US Cops Cant Force You to Unlock a Phone With Face Finger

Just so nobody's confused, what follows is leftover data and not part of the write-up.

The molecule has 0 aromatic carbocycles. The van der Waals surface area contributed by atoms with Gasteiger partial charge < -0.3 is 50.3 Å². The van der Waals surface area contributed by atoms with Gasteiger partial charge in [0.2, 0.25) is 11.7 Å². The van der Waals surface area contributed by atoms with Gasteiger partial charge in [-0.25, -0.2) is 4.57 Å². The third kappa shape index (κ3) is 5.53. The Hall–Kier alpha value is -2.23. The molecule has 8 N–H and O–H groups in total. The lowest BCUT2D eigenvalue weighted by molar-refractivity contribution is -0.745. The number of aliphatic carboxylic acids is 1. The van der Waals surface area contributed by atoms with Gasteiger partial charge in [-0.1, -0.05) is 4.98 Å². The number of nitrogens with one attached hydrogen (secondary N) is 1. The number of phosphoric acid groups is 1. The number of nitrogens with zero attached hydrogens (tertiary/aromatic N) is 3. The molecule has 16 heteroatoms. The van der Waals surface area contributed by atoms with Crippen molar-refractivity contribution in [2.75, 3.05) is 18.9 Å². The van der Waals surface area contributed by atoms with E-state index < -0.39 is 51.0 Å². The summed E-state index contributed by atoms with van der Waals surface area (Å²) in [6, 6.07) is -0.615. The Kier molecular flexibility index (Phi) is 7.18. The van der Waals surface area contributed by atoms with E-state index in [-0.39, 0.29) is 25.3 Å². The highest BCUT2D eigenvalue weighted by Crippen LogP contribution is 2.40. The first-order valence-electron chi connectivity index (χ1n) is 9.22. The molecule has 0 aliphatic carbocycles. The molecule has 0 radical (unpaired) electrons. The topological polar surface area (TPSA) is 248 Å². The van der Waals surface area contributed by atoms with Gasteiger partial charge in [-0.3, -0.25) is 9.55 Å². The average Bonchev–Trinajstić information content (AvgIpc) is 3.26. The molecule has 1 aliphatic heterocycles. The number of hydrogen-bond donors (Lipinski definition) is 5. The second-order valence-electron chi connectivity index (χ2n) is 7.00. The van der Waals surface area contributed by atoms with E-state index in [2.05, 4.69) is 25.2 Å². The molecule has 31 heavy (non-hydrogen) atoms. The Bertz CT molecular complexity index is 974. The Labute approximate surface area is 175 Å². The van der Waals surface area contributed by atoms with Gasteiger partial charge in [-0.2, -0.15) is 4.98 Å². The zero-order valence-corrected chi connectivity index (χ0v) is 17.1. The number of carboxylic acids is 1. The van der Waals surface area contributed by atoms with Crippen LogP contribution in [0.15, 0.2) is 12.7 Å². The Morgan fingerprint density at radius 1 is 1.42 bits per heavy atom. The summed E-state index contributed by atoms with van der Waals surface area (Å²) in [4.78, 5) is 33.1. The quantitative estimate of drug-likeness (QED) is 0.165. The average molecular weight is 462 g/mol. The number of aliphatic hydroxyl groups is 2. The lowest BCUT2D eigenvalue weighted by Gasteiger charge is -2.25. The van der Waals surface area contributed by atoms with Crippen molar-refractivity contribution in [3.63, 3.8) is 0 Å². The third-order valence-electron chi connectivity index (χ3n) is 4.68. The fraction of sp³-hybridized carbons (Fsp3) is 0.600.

first_img A California judge ruled that U.S. law enforcement can not force people to unlock a mobile phone with biometrics.Courts previously allowed police to force unlock devices like Apple’s iPhone with fingerprints or faces, but not a passcode.This new ruling, first reported by Forbes, declares that all logins are created equal.The nine-page order, issued on Jan. 10 by the U.S. District Court for the Northern District of California, denies a search warrant for an unspecified property in Oakland.Specifics of the criminal case—which involves two suspects accused of committing extortion via Facebook Messenger—remain sealed. According to Forbes, an unnamed victim was asked to pay, or have an “embarrassing” video released publicly.While police wanted to raid suspects’ property, feds fancied opening any phone on the premises using facial recognition, fingerprint identification, or the more uncommon iris scan (objectionable).The Galaxy S9 and S9+ support three different biometric authentication options: iris, fingerprint, and facial recognition (via Samsung)U.S. Magistrate Judge Kandis Westmore OK’d the search, agreeing that investigators showed probable cause. But she drew the line at forcibly unlocking handsets.The request, she wrote in the order, “runs afoul of the Fourth and Fifth Amendments” protecting against unreasonable searches and self-incrimination, respectively.“The government cannot be permitted to search and seize a mobile phone or other device that is on a non-suspect’s person simply because they are present during an otherwise lawful search,” Westmore said.This marks the first time a judge decided biometric features, like passcodes, are “testimonial,” and therefore granted protection against self-incrimination.“The challenge facing the courts is that technology is outpacing the law,” Westmore declared, writing that finger and face scans are not the same as collecting fingerprints for comparison against physical evidence found at a crime scene.In this case, the judge suggested “other ways that the government might access the content that do not trample on the Fifth Amendment.”Obtaining Facebook Messenger communications from the parent company, for instance, under the Stored Communications Act, or a warrant based on probable cause.“While it may be more expedient to circumvent Facebook, and attempt to gain access by infringing on the Fifth Amendment’s privilege against self-incrimination,” Westmore said, “it is an abuse of power and is unconstitutional.”Her decision is not final, though. As Forbes pointed out, it could be overturned by a district court judge, as happened with a similar ruling in Illinois in 2017.More on ID or Touch ID on Future iPhones and Apple Watches? Why Not Both?Creepy Walmart Patent Reveals Shopping Carts That Track Your PulseNew AI-Powered System Can Identify You By the Way You Walk Stay on target Report: Amazon Testing Hand-Scanning Payment MethodThe Whole Front of This Smartphone Is a Fingerprint Reader last_img read more

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